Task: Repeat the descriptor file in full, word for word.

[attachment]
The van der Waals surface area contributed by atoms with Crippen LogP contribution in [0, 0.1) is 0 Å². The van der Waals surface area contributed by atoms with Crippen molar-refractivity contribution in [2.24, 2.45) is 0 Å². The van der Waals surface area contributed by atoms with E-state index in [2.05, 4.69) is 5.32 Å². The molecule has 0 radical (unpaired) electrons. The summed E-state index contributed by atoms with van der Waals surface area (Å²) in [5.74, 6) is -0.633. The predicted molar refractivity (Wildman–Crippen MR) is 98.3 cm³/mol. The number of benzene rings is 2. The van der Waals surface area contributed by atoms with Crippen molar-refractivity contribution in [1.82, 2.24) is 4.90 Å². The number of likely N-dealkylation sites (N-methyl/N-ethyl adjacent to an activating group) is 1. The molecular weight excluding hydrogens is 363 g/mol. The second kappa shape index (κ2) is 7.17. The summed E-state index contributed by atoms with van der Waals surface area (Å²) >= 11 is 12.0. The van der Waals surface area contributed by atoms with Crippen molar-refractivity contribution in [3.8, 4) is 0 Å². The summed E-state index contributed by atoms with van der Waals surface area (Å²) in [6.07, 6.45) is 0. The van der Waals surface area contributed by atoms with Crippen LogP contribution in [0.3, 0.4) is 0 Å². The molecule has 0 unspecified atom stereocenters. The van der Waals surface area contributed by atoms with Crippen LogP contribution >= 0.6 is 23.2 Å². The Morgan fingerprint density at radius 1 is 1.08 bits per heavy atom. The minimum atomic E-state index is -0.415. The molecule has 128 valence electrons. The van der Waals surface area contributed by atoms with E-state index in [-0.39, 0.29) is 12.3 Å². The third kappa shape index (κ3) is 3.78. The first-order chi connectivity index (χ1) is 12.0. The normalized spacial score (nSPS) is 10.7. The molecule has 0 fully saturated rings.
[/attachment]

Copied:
The van der Waals surface area contributed by atoms with Crippen LogP contribution in [0, 0.1) is 0 Å². The van der Waals surface area contributed by atoms with Crippen molar-refractivity contribution in [2.24, 2.45) is 0 Å². The van der Waals surface area contributed by atoms with E-state index in [2.05, 4.69) is 5.32 Å². The molecule has 0 radical (unpaired) electrons. The summed E-state index contributed by atoms with van der Waals surface area (Å²) in [5.74, 6) is -0.633. The predicted molar refractivity (Wildman–Crippen MR) is 98.3 cm³/mol. The number of benzene rings is 2. The van der Waals surface area contributed by atoms with Crippen molar-refractivity contribution in [1.82, 2.24) is 4.90 Å². The number of likely N-dealkylation sites (N-methyl/N-ethyl adjacent to an activating group) is 1. The molecular weight excluding hydrogens is 363 g/mol. The second kappa shape index (κ2) is 7.17. The summed E-state index contributed by atoms with van der Waals surface area (Å²) >= 11 is 12.0. The van der Waals surface area contributed by atoms with Crippen molar-refractivity contribution in [3.8, 4) is 0 Å². The summed E-state index contributed by atoms with van der Waals surface area (Å²) in [6.07, 6.45) is 0. The van der Waals surface area contributed by atoms with Crippen LogP contribution in [0.3, 0.4) is 0 Å². The molecule has 0 unspecified atom stereocenters. The van der Waals surface area contributed by atoms with Crippen LogP contribution >= 0.6 is 23.2 Å². The Morgan fingerprint density at radius 1 is 1.08 bits per heavy atom. The minimum atomic E-state index is -0.415. The molecule has 128 valence electrons. The van der Waals surface area contributed by atoms with E-state index in [-0.39, 0.29) is 12.3 Å². The third kappa shape index (κ3) is 3.78. The first-order chi connectivity index (χ1) is 12.0. The normalized spacial score (nSPS) is 10.7. The molecule has 0 fully saturated rings.